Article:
26. Electronic Documents and PKI

  27. The Future of Documents • Now transitioning to… • The Future

  28. Elements of a Document Kevin Paul Smith 3157 Willow Ln, Orangevale, CA (206) 555-1534 (206) 555-1234 December 11, 2001 x Denise Jones Kevin Paul Smith 6541 Miller Pl, Folsom, CA $236,000 $212,400 Home Town Bank North half of Lot 36, as shown on the official “Map of Folsom,” May, 1934 Kevin Paul Smith 12\11\01 Grant Deed Name _______________________________________ Address ____________________________________ Telephone _______________ Fax _____________ Closing Date ______________________________ Type of Transaction: q Sale q Refinance q Home Equity Seller __________________________________ Buyer/Borrower __________________________ Property Address ________________________ Sale Price _______________________________ Loan Amount _____________________________ Lender __________________________________ Legal Description __________________________ __________________________________________ Signature ______________________ Date _________ Form with Standard Text Data Elements Signature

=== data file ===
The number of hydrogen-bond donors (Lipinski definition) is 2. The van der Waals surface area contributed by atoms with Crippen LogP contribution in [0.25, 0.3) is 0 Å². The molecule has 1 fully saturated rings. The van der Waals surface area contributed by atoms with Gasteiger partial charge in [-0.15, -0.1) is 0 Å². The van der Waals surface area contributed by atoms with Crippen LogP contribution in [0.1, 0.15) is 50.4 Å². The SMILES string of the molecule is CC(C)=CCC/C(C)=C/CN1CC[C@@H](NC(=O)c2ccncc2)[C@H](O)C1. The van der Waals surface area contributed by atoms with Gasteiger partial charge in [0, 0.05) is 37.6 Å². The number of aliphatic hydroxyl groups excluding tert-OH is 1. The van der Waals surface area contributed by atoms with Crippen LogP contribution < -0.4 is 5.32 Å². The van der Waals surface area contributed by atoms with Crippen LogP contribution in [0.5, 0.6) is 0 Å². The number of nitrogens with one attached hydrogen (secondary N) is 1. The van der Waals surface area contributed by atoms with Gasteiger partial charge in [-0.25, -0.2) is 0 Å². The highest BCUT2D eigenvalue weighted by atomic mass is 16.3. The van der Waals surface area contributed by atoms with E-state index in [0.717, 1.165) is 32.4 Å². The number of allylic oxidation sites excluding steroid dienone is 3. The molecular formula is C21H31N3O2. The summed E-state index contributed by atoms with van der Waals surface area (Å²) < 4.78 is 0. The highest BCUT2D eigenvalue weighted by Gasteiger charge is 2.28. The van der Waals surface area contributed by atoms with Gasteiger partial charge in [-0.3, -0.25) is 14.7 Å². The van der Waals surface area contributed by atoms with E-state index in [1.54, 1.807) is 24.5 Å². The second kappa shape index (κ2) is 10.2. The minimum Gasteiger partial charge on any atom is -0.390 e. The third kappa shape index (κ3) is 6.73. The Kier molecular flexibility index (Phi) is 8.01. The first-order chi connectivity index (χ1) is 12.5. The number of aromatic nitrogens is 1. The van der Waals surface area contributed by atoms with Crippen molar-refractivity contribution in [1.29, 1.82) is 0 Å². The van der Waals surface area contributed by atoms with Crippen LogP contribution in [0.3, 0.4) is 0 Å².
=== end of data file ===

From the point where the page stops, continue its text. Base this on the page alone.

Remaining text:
29. Levels of Electronic Documents • Documents can be broadly categorized into four conceptual “levels.” We believe that a viable document strategy must accommodate all four levels.

  30. Electronic Document – Level Three • Level Three • An electronic document is created by combining a form (created using HTML) with information (embedded XML data tags), and is encrypted and signed with a digital signature (using PKI technology) • A truly electronic “intelligent” enforceable document, not an image of a paper document